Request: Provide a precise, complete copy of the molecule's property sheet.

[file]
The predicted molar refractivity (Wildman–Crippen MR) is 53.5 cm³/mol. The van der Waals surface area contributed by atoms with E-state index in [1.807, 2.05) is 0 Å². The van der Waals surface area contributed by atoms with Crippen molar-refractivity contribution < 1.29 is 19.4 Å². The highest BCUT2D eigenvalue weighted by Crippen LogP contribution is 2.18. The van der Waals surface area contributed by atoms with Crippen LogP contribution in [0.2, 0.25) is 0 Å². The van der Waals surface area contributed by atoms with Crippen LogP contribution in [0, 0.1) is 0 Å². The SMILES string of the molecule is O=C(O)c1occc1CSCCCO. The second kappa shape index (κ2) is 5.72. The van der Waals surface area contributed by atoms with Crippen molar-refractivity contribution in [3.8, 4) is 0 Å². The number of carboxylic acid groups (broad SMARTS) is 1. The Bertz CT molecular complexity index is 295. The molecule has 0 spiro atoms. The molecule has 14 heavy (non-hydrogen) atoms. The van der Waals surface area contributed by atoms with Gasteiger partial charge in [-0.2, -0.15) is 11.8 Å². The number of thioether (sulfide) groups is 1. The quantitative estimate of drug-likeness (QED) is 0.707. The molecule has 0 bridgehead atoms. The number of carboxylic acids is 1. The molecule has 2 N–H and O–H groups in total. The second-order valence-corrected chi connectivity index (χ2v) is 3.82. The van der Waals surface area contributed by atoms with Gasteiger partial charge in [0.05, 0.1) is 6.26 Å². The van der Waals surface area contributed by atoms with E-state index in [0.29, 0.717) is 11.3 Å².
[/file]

The predicted molar refractivity (Wildman–Crippen MR) is 53.5 cm³/mol. The van der Waals surface area contributed by atoms with E-state index in [1.807, 2.05) is 0 Å². The van der Waals surface area contributed by atoms with Crippen molar-refractivity contribution < 1.29 is 19.4 Å². The highest BCUT2D eigenvalue weighted by Crippen LogP contribution is 2.18. The van der Waals surface area contributed by atoms with Crippen LogP contribution in [0.2, 0.25) is 0 Å². The van der Waals surface area contributed by atoms with Crippen LogP contribution in [0, 0.1) is 0 Å². The SMILES string of the molecule is O=C(O)c1occc1CSCCCO. The second kappa shape index (κ2) is 5.72. The van der Waals surface area contributed by atoms with Crippen molar-refractivity contribution in [3.8, 4) is 0 Å². The number of carboxylic acid groups (broad SMARTS) is 1. The Bertz CT molecular complexity index is 295. The molecule has 0 spiro atoms. The molecule has 14 heavy (non-hydrogen) atoms. The van der Waals surface area contributed by atoms with Gasteiger partial charge in [-0.2, -0.15) is 11.8 Å². The number of thioether (sulfide) groups is 1. The quantitative estimate of drug-likeness (QED) is 0.707. The molecule has 0 bridgehead atoms. The number of carboxylic acids is 1. The molecule has 2 N–H and O–H groups in total. The second-order valence-corrected chi connectivity index (χ2v) is 3.82. The van der Waals surface area contributed by atoms with Gasteiger partial charge in [0.05, 0.1) is 6.26 Å². The van der Waals surface area contributed by atoms with E-state index in [0.29, 0.717) is 11.3 Å².